Remembrance of 22nd February 2011
He thinks of it as a set apart space, a sacred space. Those are the words Peter Majendie uses.
The chairs appeared on the quiet morning of February 22, 2012, the first anniversary of the worst Christchurch earthquake. Stuff reported that Majendie's installation of 185 white chairs on the site of the demolished Oxford Tce Baptist Church would be there for just one week.
There are times when it gets noticeably busier. On the earthquake anniversary, of course, but on Mother's Day too. At the moment, Majendie is thinking ahead to its future.
He recently lobbied the Christchurch City Council's Social and Community Development Committee about finding a permanent spot for the memorial and perhaps designing new chairs, casting them in aluminium and setting them on a concrete foundation. That would cost around $500,000.
The council seemed open to it, he says. And the money would not necessarily be a council handout. "We do have support and a number of people have said, 'Well, when you have a site, come and see us.'"
The man behind Christchurch's 185 Empty Chairs installation is lobbying the city council to find a permanent home for the earthquake memorial.
Artist Peter Majendie in February released a design for the permanent artwork, which involves casting 185 chairs – one for each victim of the 2011 earthquake – in aluminium and placing them on a concrete pad.
Majendie has approached Wellington special effects company Weta Worksop, of Lord of the Rings fame, to see how it could help with the new design.
On Monday he will brief the Christchurch City Council's Social and Community Development Committee on his proposal and ask for a site for the chairs, which currently sit at the corner of Madras and Cashel streets.
"I'm just going to do a little presentation on the chairs themselves, what it is, what our proposal is, how we see it working, and [ask] is there a possibility of [finding a] site?" Majendie said.
"Nothing is at all concrete. It is the first time we've actually talked to council."
As the official memorial to victims of the 2011 Christchurch earthquake is unveiled, an unofficial but beloved installation commemorating the dead remains in limbo.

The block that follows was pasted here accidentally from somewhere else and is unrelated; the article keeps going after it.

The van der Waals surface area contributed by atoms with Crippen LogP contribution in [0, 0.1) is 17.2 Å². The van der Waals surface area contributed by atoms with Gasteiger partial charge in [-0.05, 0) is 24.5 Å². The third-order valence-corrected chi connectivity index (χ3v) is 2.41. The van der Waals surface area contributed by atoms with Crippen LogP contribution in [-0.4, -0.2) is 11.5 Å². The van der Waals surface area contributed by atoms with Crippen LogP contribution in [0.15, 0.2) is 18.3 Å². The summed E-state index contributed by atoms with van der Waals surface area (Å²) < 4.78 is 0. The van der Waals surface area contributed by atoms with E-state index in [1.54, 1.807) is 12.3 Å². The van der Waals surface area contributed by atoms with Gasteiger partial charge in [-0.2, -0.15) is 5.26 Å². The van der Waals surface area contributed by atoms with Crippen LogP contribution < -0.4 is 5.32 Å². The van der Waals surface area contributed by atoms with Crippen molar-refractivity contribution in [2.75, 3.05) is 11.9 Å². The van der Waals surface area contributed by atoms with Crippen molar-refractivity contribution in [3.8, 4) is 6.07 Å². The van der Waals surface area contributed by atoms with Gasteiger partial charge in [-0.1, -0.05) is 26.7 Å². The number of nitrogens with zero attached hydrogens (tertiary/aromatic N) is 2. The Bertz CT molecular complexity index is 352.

You can see traces of visitors' interactions in the flowers, cards, stuffed animals, and even jewelry left beside the chairs — more marks that liken them to headstones. With these small gestures, the installation continuously evolves, just like the built environment around it that has welcomed sleek, modern buildings.
"Brian Eno's definition of installation art is that it is art that is unfinished — it is added to and changed by those who engage with it," Majendie said. He recalled one particularly memorable day when he saw "half a dozen young guys, all in business suits, sitting on the bar stools within the installation and silently raising their cans of beer in a salute.
"The installation transcends the actual event of the earthquake," he added, "and offers a place of reflection and healing for all kinds of loss."
www.stuff.co.nz February 14th 2017
Artist Pete Majendie has unveiled his design for a permanent 185 Empty Chairs installation. The design involves casting each chair in aluminium and placing them on a black concrete pad. The pad would be underlit with a pattern reminiscent of cracks in the earth or human nerves.
He said one important distinction was that there would be no names on the artwork, and no chair represented any particular victim of the earthquake.
"There are no chairs representing relations. They're representing absences."
www.pressreader.com February 8th 2017
Peter Majendie's installation remains convincing as an engaging and meaningful experience, writes Warren Feeney.
There are many good reasons for Christchurch to retain Pete Majendie's memorial sculpture, 185 White Chairs. This is an art installation that needs no words to make its point, just the experience of being a participant, walking around it and through it or sitting and talking to others.
Majendie's 185 White Chairs have drawn thousands of unprompted responses from the public as an artwork which has made tangible the reality of the loss and absence of family and loved ones to many visiting the central city since February 2012. Praise for 185 Chairs in the 35 commentary books that the artist has collected since its installation has been spontaneous and sincere.
The artist behind Christchurch's 185 white chairs has indicated he wants the installation to become permanent. Majendie said the permanent installation might be at a different site. The artwork is currently on Government-owned land earmarked for a new sports stadium.
Majendie said a permanent installation would have to be cast from aluminium and powder-coated white.
In the meantime, a working bee was planned from 9am on February 11 2017 – weather permitting – to repair and repaint the chairs in time for the sixth anniversary of the earthquake, he said.